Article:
The Paraguayan Agricultural Corporation was not always called that, but it has a history of 50 years in the country. According to data collected by economist Sarah Zevaco, researcher at the specialized think tank BASE IS, the Espírito Santo Group made its first investment in Paraguay in 1976, when it purchased the Estancia Golondrina.

Espírito Santo, a group made up of Portuguese bankers created in 1869, had just reinvented itself in the tax haven of Luxembourg after its bank had been nationalized by the Carnation Revolution in Portugal. In 1979, Estancia Golondrina became a direct part of the business group with the creation of Sociedad Agrícola Golondrina S.A. Between 1997 and 2002, it purchased Ganadera Corina Campos y Haciendas SA and created, together with Unique Wood, the entity Certified Forestry in Paraguay (ForCerPa).

In 2013, they announced the investment of the DEG, creating the Paraguayan Agricultural Corporation in Luxembourg, owner of all Espírito Santo activities in the country. Ricardo Salgado Espírito Santo was the man at the top of the business group, and in Portugal they called him DDT: “dono disto tudo or “owner of all this.”

The debacle became known in 2014, a year after the DEG investment, but it began earlier. The impact of the financial crisis in Portugal meant that the debt taken on by the group to recover the bank in its name became unsustainable, so the group carried out fraudulent maneuvers to continue accessing capital. After an internal battle between shareholders and the bank's intervention in Portugal, its subsidiary Rio Forte declared bankruptcy on July 22, 2014.

Ricardo Salgado Espírito Santo went from owning everything to being seized everywhere. In 2022 he was found guilty of diverting funds from the business group to an offshore company. Portugal confiscated his passport and he is accused of 65 crimes.

One day after the bankruptcy of Rio Forte was recognized, PAYCO was created on July 30, 2014, but this time based in Paraguay. According to the official deed, it is the merger of the two companies that the group had in the country (Golondrina and Corina) and 85 percent of the capital came from EuroAmerican Finance, another of Espírito Santo's subsidiaries. The rest were the shares of Germany's DEG.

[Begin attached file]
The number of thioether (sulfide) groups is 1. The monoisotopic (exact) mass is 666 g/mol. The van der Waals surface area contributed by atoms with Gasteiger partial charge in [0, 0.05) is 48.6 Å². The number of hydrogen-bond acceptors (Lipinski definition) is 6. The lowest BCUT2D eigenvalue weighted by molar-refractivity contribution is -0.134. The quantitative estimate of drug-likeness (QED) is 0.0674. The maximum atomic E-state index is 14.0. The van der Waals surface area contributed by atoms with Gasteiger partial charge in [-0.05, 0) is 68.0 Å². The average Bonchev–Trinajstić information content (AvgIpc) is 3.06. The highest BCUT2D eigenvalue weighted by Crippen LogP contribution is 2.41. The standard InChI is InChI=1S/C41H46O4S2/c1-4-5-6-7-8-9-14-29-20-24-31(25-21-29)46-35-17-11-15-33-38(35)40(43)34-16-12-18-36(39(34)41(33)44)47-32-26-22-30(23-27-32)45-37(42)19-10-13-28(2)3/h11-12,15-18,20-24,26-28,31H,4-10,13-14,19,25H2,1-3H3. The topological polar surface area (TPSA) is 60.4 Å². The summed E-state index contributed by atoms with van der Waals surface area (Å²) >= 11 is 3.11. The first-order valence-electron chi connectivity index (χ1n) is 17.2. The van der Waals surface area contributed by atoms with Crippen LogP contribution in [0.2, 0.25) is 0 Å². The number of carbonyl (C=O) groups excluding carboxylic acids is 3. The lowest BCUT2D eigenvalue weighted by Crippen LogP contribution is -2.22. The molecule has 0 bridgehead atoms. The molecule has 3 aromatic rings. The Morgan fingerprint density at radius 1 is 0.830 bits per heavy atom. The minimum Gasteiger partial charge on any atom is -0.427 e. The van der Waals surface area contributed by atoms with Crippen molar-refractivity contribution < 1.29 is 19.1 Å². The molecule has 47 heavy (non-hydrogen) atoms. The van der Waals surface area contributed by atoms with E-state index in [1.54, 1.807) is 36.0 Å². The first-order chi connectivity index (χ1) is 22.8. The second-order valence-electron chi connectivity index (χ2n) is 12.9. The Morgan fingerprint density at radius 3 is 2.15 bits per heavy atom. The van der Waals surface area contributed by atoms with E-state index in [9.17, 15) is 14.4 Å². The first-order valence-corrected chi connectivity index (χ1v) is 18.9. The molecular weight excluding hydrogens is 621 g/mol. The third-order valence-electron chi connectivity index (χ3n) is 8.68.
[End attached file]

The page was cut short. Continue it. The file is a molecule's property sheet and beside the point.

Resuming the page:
Copy of the deed presented by PAYCO to sell environmental services to ANDE. Used with permission.

According to Zevaco's investigation, when on December 8, 2014, a court in Luxembourg confirmed the insolvency of the Espírito Santo group companies and began to seize their properties, PAYCO Paraguay was safe.

Who is in charge?

Currently, an information request is pending before the Cologne Administrative Court against the state development bank KfW, to which the DEG also belongs. The human rights organization FIAN and the European Center for Constitutional and Human Rights (ECCHR) demand the disclosure of PAYCO's environmental and social action plans in Paraguay.

Although the court ruled in favor of the organizations, KfW appealed this decision. The court had decided that KfW is obliged to provide information under the German Freedom of Information Act — and that includes the DEG.

The lack of transparency and questionable business practices are also a recurring theme in the German Parliament, where for years the federal government of that country has been asked for greater transparency and regulation of the DEG's businesses. “The bank operates in the shadow of KfW. Nobody knows exactly what it actually does,” says finance and development expert Peter Wolff.

Start the conversation

Authors, please log in »


  • All comments are reviewed by a moderator. Do not submit your comment more than once or it may be identified as spam.
  • Please treat others with respect. Comments containing hate speech, obscenity, and personal attacks will not be approved.